If you closely follow library stories across the world you may have come across this heartwarming one: A small rural public school’s largely abandoned library in Las Plumas County, California, was so outdated that it was unusable. A local writer, Margaret Garcia, had a dream of reopening this library, so she put out a call on her blog for people to send a book. Her blog post went viral and people sent in 47 million books!
Posts Tagged ‘collection development’
Interest in self-published books is on the rise. Libraries should consider including these new materials in their collections, but should be very careful how they go about it.
There are many ways to reach out to the Hispanic community. Do not underestimate the little things and do not assume the Hispanic community does not take notice.
For me, the discussion raised another issue: is the library’s obligation to the existing demographics of the community or to a more diversified perspective? Specifically, consider collection development, programming, and displays. Should we offer only that which applies to our known community’s demographics? Or should we try to broaden outlooks and horizons? Many times our decisions in these areas are shaped by our users. We might put up a holiday display because we believe our community expects or supports that perspective. But are we sure? Should we, in fact, be displaying alternative views as part of an obligation to support lifelong learning? Would we draw more users if we expanded beyond our perceived local culture? Is this not part of obligation, also? While it may be easy to say we should do both–support our community’s demographics and expand on the status quo–the finances and/or politics of many libraries may not allow for such a broad spectrum of activities or materials.
In theory, we are all professionals and whether we like a particular area of the collection or not, we should be able to do our job of adding new materials and withdrawing those that are no longer of use. However, we’re all human. Some things we like better than others. What are some ways to give your section the respect it deserves if you didn’t love it immediately to begin with?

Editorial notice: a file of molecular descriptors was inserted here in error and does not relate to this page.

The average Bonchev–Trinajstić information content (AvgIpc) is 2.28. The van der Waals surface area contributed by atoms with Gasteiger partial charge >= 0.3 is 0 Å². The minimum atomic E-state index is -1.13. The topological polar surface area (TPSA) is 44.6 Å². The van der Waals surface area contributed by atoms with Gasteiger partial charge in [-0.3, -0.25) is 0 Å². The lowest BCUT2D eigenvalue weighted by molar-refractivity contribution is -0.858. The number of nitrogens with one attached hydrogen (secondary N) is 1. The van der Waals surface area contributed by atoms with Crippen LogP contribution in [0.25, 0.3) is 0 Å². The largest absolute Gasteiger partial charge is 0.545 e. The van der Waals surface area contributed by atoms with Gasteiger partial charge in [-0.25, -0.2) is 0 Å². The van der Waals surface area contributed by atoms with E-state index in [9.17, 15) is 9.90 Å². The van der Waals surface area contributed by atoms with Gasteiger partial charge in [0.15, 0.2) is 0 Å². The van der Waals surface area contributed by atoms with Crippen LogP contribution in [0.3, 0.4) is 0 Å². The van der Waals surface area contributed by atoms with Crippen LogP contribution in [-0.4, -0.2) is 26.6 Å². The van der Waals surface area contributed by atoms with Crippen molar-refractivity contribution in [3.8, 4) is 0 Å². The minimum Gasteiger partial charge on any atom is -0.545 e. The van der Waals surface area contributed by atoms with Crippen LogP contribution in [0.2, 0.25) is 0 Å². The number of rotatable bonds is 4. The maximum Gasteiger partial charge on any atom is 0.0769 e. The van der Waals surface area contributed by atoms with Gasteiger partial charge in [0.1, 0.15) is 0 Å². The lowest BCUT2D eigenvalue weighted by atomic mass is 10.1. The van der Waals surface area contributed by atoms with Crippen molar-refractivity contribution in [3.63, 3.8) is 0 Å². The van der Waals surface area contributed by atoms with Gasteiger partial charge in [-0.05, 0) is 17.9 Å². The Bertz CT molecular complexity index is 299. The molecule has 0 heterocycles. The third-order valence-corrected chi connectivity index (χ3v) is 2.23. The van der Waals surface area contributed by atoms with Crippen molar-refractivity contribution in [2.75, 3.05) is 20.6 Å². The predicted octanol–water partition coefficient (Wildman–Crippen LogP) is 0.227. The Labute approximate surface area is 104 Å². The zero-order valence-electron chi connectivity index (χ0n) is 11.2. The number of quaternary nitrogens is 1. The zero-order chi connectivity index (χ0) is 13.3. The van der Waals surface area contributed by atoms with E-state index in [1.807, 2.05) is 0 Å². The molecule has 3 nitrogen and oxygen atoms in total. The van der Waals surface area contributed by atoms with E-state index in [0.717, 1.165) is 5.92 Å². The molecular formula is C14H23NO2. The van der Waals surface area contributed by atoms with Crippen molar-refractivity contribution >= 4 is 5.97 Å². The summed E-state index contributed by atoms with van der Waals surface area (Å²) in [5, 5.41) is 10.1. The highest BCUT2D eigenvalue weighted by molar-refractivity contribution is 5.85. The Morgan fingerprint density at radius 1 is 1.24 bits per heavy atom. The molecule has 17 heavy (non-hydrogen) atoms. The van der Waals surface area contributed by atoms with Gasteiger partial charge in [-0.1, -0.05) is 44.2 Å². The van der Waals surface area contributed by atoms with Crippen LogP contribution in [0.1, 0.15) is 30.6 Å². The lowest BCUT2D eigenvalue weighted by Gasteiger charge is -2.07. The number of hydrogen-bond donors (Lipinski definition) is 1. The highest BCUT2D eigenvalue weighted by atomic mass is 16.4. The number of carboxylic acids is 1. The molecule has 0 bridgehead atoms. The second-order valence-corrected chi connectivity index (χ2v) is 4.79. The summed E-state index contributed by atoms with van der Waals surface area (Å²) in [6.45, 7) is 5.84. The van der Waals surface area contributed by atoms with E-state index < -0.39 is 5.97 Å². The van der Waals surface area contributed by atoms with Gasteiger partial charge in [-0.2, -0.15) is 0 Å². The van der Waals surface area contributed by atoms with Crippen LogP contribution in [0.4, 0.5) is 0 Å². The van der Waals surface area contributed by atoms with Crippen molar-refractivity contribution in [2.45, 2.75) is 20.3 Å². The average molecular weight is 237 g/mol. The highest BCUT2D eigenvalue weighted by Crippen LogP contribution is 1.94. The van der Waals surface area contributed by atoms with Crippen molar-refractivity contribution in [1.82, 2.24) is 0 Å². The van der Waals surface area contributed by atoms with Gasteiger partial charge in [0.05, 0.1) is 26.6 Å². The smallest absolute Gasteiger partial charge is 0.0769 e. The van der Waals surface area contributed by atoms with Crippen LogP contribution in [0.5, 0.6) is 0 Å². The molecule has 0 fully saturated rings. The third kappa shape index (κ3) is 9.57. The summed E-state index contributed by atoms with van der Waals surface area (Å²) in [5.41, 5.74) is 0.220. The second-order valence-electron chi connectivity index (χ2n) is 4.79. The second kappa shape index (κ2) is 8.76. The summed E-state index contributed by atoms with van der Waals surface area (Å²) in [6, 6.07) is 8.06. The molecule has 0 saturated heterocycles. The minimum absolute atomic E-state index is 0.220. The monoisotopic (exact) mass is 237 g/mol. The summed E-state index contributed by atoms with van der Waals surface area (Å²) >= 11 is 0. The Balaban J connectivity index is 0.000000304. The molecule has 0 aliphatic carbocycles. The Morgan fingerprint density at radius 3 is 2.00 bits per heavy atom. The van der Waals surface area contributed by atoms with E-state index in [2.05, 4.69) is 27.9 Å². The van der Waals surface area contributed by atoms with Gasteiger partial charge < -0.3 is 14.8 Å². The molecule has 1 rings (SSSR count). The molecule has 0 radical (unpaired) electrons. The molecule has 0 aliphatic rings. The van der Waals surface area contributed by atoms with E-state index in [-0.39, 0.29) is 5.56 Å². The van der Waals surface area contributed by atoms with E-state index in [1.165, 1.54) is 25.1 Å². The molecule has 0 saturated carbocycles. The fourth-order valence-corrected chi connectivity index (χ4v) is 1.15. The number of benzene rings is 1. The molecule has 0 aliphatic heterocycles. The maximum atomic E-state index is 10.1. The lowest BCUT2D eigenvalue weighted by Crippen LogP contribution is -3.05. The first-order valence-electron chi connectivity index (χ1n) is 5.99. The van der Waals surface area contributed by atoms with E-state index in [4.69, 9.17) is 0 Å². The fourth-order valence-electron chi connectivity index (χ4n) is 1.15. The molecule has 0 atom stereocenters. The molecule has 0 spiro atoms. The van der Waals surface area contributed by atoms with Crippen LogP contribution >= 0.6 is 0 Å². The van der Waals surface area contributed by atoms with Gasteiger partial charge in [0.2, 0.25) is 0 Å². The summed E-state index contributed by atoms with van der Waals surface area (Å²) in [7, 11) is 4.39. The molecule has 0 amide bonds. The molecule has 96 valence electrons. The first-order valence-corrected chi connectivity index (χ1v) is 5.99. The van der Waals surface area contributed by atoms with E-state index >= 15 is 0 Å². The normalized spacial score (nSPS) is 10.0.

Many new and start-up libraries are looking for ways to acquire books cheaply because of their small budgets. In 1992, I wrote an article for Against the Grain about finding resources to build collections. The ideas in that article are still useful and it can be downloaded from the Purdue University site here.
Recent collection development policy changes transformed the weeding policy and process at the Berkeley (California) Public Library (BPL) to a more centralized method. This change has ruffled feathers in the community. In July, a group of about 30 protesters, consisting of retired librarians and community members, gathered in front of the library to encourage patrons to check out 50 items, which is the max number of checkouts allowed. The protesters intended this move to save some of the books that would otherwise be weeded out, as well as to protest the changes in the weeding policy and as well as related changes in staffing.
It’s taken quite a bit of time to put series information on all our chapter, tween, young adult, adult, and large print books. However, the response from the community has been tremendous, and it’s taught us a few things about our collection as well!
For many years, libraries have been primarily associated with books. What might be considered an extreme case of this is the Sacramento Public Library’s recent initiative to create a Library of Things.
Many book stores separate fiction into genres. Some libraries do it too. Should you?
You’ve decided that it would be best for your library users to separate the adult fiction into genres. How do you prepare so you don’t have to redo things later?
As budgets shrink, the quest for quality grows. A while ago my library surveyed patrons about their preferences and how they wanted to see materials collections develop. One item that arose much to my surprise was the request for hard copy periodicals “with substance.” The food and craft titles were fine, but people commented they wanted to see less gossip and more content.
In the quandary of whether to have an “adult graphic novel” collection, do you have an idea of what you want “adult graphic novel” collection to mean for your library?
When challenged with serving New York City’s most linguistically diverse borough, the Queens Library in New York City has flourished instead and created a mosaic that celebrates the Queens community’s wonderful multiculturalism.